Did you catch "Overthrow: America's Century of Regime Change from Hawaii to Iraq" on Democracy Now! Friday? That's the first of a two-part interview. The second part will air sometime next week. If you missed it, you can listen or watch online and you can read a transcript of it online as well.
If you need an overview, here's a piece from the opening of the interview that sets up the topic really well:
AMY GOODMAN: Well, you are looking at 14 coups that the U.S. was involved with. What was the primary reason for the U.S. government's involvement in overthrowing other countries' governments?
STEPHEN KINZER: A lot of these coups have been studied individually, but what I'm trying to do in my book is see them not as a series of isolated incidents, but rather as one long continuum. And by looking at them that way, I am able to tease out certain patterns that recur over and over again. They don't all fit the same pattern, but it's amazing how many of them do.
I always start with the assumption that everyone in the room knows more than I do, so most people are probably aware of the history of Hawaii. I wasn't aware of any of it. I was reading Maxine Hong-Kingston's The Fifth Book of Peace and came across a point that puzzled me. So I asked for clarification (which we all need to do but a lot of times are too afraid to so we just nod and act like we know). Well this was covered Friday on Democracy Now! and it ties in to current news plus it's something that you may not know about. (I honestly didn't until last month). Here's one of the sections from the interview about Hawaii:
AMY GOODMAN: The queen called in ambassadors from other countries for help?
STEPHEN KINZER: The queen was a little bit shocked by all this, as were her cabinet ministers. In fact, they appealed to the United States and asked, "What instability is there? Who's in danger? Tell us, and we'll protect them." The queen had about 600 troops at her disposal. That was the whole Hawaiian military force. And her cabinet ministers actually called the ambassadors from foreign countries in Honolulu -- there were about a dozen of them then -- and said, "What should we do? Do you think we should fight the Marines?" And the ambassadors quite prudently told her that that would be foolish. "You should just accept it and then try to regain your throne by some other means." That never proved possible. But even then, it was clear to the ruler of this small, weak country that there was no hope in resisting U.S. military intervention.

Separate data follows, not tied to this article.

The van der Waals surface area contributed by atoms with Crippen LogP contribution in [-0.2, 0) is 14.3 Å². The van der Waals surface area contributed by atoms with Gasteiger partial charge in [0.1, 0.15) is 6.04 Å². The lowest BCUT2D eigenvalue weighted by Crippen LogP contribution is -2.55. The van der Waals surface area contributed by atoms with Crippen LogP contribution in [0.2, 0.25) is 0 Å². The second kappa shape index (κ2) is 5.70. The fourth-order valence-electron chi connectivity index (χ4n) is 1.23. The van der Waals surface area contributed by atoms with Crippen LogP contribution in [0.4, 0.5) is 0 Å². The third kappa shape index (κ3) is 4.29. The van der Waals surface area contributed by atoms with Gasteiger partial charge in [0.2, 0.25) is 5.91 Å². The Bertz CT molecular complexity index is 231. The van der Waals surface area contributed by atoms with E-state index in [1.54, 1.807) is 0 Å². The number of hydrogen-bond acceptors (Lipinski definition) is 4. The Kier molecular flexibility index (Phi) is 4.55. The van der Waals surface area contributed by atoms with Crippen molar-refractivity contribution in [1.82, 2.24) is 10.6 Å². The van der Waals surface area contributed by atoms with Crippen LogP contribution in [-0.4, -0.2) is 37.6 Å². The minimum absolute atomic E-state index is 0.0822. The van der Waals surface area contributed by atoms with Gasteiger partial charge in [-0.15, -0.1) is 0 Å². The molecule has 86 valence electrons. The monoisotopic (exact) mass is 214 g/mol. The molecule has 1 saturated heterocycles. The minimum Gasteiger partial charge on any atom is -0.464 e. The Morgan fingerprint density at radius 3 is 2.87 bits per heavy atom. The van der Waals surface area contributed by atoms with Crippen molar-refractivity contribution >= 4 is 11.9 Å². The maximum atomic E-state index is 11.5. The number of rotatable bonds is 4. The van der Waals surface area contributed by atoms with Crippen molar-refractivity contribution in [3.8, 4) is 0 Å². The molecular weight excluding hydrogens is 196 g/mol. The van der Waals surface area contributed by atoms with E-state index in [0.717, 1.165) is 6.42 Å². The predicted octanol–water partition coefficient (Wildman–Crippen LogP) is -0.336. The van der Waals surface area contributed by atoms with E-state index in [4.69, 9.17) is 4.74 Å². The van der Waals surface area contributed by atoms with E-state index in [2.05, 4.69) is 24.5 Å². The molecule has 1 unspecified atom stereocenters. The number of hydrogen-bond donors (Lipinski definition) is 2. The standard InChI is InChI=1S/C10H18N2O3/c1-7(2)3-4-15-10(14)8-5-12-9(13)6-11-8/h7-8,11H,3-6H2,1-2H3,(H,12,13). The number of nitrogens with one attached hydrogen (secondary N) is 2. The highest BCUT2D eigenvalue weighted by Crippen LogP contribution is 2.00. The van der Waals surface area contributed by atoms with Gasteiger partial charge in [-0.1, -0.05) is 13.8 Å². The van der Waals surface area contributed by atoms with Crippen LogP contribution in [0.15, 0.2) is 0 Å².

AMY GOODMAN: It still took a few years before Hawaii was ultimately annexed.
STEPHEN KINZER: It's a very interesting story. Immediately after the revolution, the revolutionaries went back to Washington and, sure enough, President Harrison, as he promised, submitted to the U.S. Congress a law to bring Hawaii into the U.S., but there was a great resistance to this when it was understood how the coup was organized and on whose behalf it was organized, so the Congress did not immediately approve the annexation of Hawaii.
And right at that time, the presidency changed. The Republican, Benjamin Harrison, was out of office, and the new president, a Democrat, Grover Cleveland, came in. He was against annexation. He was an anti-imperialist. He withdrew the treaty. And that meant that Hawaii had to become an independent country for a few years, until the next Republican president came into office, McKinley. And then, at the height of the Spanish-American War, when the U.S. was taking the Philippines, Hawaii was presented to the U.S. as a vital midway station between California and the Philippines. And it was at that time, five years after the revolution, that Hawaii was actually brought into the United States.
I was feeling pretty good about myself while they were discussing that because I'd just found about it recently. But then I saw something online and thought I really should note it.
This is from Friday and it's by Chris Newmarker, of the Associated Press, the article's entitled
"Native Hawaiians Honor Grover Cleveland:"
When it comes to Grover Cleveland, many Americans, even residents of his home state of New Jersey, have trouble recalling anything about him except that he is the only president ever to serve non-consecutive terms.